The way to capture the correct preprocessed translation unit for a kernel source file is to first determine the exact command line that is being used to compile the
.o. Then run the same command line, but add
-E. Also, change the
To obtain the full kernel command line you have to add
V=1 to the
make command line. To avoid searching through a long, verbose log, build everything first, then just remove the
.o in question, and rebuild with
For instance, I'm compiling for
arm using a gcc called
arm-linux-gnueabi-gcc. To get the preprocessed version of
kernel/spinlock.c, this works in my case:
-B arm-linux-gnueabi- -Wp,-MD,kernel/.spinlock.o.d -nostdinc -isystem /usr/lib/gcc/arm-linux-gnueabi/4.6/include -I/personal/localhome/kaz/git/kernel/arch/arm/include -Iarch/arm/include/generated -Iinclude -include include/generated/autoconf.h -D__KERNEL__ -mlittle-endian -Iarch/arm/mach-capri/include -Iarch/arm/plat-kona/include -Wall -Wundef -Wstrict-prototypes -Wno-trigraphs -fno-strict-aliasing -fno-common -Werror-implicit-function-declaration -Wno-format-security -fno-delete-null-pointer-checks -O2 -marm -fno-dwarf2-cfi-asm -mabi=aapcs-linux -mno-thumb-interwork -funwind-tables -D__LINUX_ARM_ARCH__=7 -march=armv7-a -Uarm -mfpu=vfp3 -mfloat-abi=softfp -Wframe-larger-than=1024 -fno-stack-protector -Wno-unused-but-set-variable -fomit-frame-pointer -Wdeclaration-after-statement -Wno-pointer-sign -fno-strict-overflow -fconserve-stack -DCC_HAVE_ASM_GOTO -D"KBUILD_STR(s)=#s" -D"KBUILD_BASENAME=KBUILD_STR(spinlock)" -D"KBUILD_MODNAME=KBUILD_STR(spinlock)" -c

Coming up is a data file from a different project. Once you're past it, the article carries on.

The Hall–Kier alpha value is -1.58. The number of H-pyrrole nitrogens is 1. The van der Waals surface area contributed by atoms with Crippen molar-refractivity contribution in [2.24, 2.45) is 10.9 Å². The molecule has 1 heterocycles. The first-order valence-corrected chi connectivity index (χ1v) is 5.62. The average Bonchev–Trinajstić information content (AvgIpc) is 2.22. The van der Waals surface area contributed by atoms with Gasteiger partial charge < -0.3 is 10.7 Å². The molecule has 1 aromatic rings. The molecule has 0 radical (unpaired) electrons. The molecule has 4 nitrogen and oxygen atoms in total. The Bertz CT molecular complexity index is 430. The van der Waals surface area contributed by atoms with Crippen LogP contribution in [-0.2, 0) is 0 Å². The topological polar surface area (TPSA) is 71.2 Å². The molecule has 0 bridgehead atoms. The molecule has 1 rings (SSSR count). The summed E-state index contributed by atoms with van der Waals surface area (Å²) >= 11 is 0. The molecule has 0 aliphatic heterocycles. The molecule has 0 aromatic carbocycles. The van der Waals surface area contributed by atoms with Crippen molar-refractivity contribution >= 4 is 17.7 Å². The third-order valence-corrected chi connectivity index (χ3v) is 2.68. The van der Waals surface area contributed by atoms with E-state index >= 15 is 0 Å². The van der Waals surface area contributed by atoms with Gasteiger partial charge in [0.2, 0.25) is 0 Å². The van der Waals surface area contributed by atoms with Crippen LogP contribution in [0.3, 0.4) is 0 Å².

I cut and pasted the line from the verbose compiler output, added
-E and changed
-o to capture the output in a file. (You can remove the
-o <arg> to get it on standard output, of course).
Of course, many of the options in that command line do not affect preprocessing, but some do, such as anything that defines a macro, alters the include paths.
You don't want to be guessing at these things manually.
Note that if you invoke
make -C <dir> ..., then
make changes directory to
<dir> before doing anything. It reads the
Makefile from that directory, and so forth; it is almost the same as executing the command
(cd <dir>; make ...). In this case, the command line that you get out of the build output will contain relative paths that only resolve in
<dir>; change to
<dir> before trying to run the command, or wrap it with
(cd <dir>; <command>).